Thanks for the positive feedback. The article on here has given me some new ideas – I like the central still figure giving a mach effect – very Star Trek/Wars-ish!

  • Lisa Moyer

    What a cool experiment! DPS has some great articles this week!

  • Jerry Johnson
  • David Twining

    I have used this technic for some time and find it to be a very fun exercise. One photo is of log over creek and the other is bridge over same. #cc welcome.

  • drdroad

    If you’ve never tried this technique before, try it in all kinds of settings. And try the zoom both ways. Note: there is no such thing as a 18-300 zoom for a full sensor camera, as far as I can see. I wish there was. I miss my old 18-300. But 24-240 works for this.

  • This is a cool post, I myself sometime try Zoom burst, last time I did was at Supertree show in Singapore . Unfortunately I did not had a tripod so the pics are a bit blurry 🙁

  • katy

    Love esp the second one!

  • Simon Bond

    Hi Prasad, thanks for the share. Yes places like the super trees in Singapore are good places for zoom burst shots. Have you ever tried rotation though, I did that at the super trees and I liked the results.

  • Simon Bond

    I love the colour in this photo, very dynamic. You’re correct about those lenses, I have a full frame camera but am yet to get a super zoom. I know the quality isn’t there for this type of lens for the majority of shots, but for this technique it would be great to have.

  • Simon Bond

    Hey Jerry, that’s Toronto right? Nice take on an iconic city skyline.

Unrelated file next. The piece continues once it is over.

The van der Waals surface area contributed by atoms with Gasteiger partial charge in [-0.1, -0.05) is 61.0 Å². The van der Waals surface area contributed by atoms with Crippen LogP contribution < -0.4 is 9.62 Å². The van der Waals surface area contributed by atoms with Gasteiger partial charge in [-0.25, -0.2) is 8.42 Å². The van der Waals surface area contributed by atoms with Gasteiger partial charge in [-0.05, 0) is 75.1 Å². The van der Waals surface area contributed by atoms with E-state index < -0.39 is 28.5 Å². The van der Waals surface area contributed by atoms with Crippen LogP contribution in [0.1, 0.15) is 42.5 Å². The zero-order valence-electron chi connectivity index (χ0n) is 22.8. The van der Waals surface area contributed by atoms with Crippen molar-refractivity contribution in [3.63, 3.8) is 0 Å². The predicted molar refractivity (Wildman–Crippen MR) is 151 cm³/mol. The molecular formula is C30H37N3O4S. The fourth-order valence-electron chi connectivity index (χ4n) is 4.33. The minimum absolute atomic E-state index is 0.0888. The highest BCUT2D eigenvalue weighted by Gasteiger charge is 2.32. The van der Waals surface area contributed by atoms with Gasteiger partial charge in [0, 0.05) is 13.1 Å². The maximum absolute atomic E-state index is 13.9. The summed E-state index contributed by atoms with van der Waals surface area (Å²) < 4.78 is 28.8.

• Simon Bond

    Cheers Lisa, glad you like the articles and hope we can all keep up the good work going into the future.

  • Simon Bond

    Doing daytime zoom bursts like this is trickier, but you have got some results here. In the second picture I wonder about centering the walkway more within your picture. That way the zoom would accentuate the lines of the walkway fences.

  • David Twining

    Thank you

  • Jerry Johnson

    Thanks, Simon, but it’s Seattle actually.

  • Bruce Eggleston

    How do you achieve the stationary object in a zoom burst photo?….double exposure, maybe?

  • Ricardo Carrasco

    hello, Which method is better? to go from a short focal length to a long or backward

  • Simon Bond

    Hi Ricardo. I’m going to generalize massively here but I’d saying zooming out is better at night and zooming in is better during the day.
    Now zooming out is better at night in most cases because you want to spread those lights out, and away from your central object in the frame (especially if you follow the steps I suggested here.
    Daytime is different though, then zooming in works better. The shorter exposure time you’ll likely use during the day because it’s brighter means you really only zoom in with little or no stationary phase. When you zoom in the objects you zoom in on retain there form, so you get for example building and people with there proper shape.

  • Simon Bond

    Hi Bruce, no these are not double exposures. As I mentioned through steps 5,6 and 7 you do this. Expose for 30 seconds. The zoom should be quick and last 2 seconds, and the remaining 28 seconds is then more than enough to expose the stationary objects.

  • Paul K

    On the nighttime shots, what ISO was used?

  • Simon Bond

    Hi Paul. In those photos that use a zoom AND stationary phase the iso ranged between 100 and 320, with most being iso 100.

  • Bruce Eggleston

    Ahhhh, ok, I see. I read this and read this and it just didn’t click (no pun intended) Thanks, so much!!

  • drdroad

    Agree to an extent. When I had the 18-300 it didn’t take me very long to understand I needed to stay away from the very end at the long side. But my Sony 24-240 has shown no such characteristics, I shoot at maximum zoom often.

  • Brianna

    This was my first attempt at a zoom burst. I kinda like how it turned out, but now I have some tips for what to improve! CCs are always welcome!